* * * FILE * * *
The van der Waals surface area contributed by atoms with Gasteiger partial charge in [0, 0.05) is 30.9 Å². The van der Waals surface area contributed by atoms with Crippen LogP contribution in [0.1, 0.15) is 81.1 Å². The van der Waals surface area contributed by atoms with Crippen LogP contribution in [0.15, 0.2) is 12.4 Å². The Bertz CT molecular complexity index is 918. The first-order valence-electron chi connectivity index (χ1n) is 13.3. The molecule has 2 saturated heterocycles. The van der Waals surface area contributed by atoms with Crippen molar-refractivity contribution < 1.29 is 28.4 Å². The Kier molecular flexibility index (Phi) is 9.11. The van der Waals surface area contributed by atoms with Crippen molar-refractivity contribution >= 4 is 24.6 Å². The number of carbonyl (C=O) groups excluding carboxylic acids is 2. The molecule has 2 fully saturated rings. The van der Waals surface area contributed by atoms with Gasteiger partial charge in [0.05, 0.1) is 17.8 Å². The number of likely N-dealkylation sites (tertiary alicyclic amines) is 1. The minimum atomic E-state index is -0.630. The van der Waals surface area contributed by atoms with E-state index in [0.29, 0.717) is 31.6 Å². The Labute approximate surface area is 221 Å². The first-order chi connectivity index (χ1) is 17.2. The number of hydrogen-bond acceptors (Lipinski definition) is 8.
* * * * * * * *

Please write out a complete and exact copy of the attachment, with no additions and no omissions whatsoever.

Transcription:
The van der Waals surface area contributed by atoms with Gasteiger partial charge in [0, 0.05) is 30.9 Å². The van der Waals surface area contributed by atoms with Crippen LogP contribution in [0.1, 0.15) is 81.1 Å². The van der Waals surface area contributed by atoms with Crippen LogP contribution in [0.15, 0.2) is 12.4 Å². The Bertz CT molecular complexity index is 918. The first-order valence-electron chi connectivity index (χ1n) is 13.3. The molecule has 2 saturated heterocycles. The van der Waals surface area contributed by atoms with Crippen molar-refractivity contribution < 1.29 is 28.4 Å². The Kier molecular flexibility index (Phi) is 9.11. The van der Waals surface area contributed by atoms with Crippen molar-refractivity contribution >= 4 is 24.6 Å². The number of carbonyl (C=O) groups excluding carboxylic acids is 2. The molecule has 2 fully saturated rings. The van der Waals surface area contributed by atoms with Gasteiger partial charge in [0.05, 0.1) is 17.8 Å². The number of likely N-dealkylation sites (tertiary alicyclic amines) is 1. The minimum atomic E-state index is -0.630. The van der Waals surface area contributed by atoms with E-state index in [0.29, 0.717) is 31.6 Å². The Labute approximate surface area is 221 Å². The first-order chi connectivity index (χ1) is 17.2. The number of hydrogen-bond acceptors (Lipinski definition) is 8.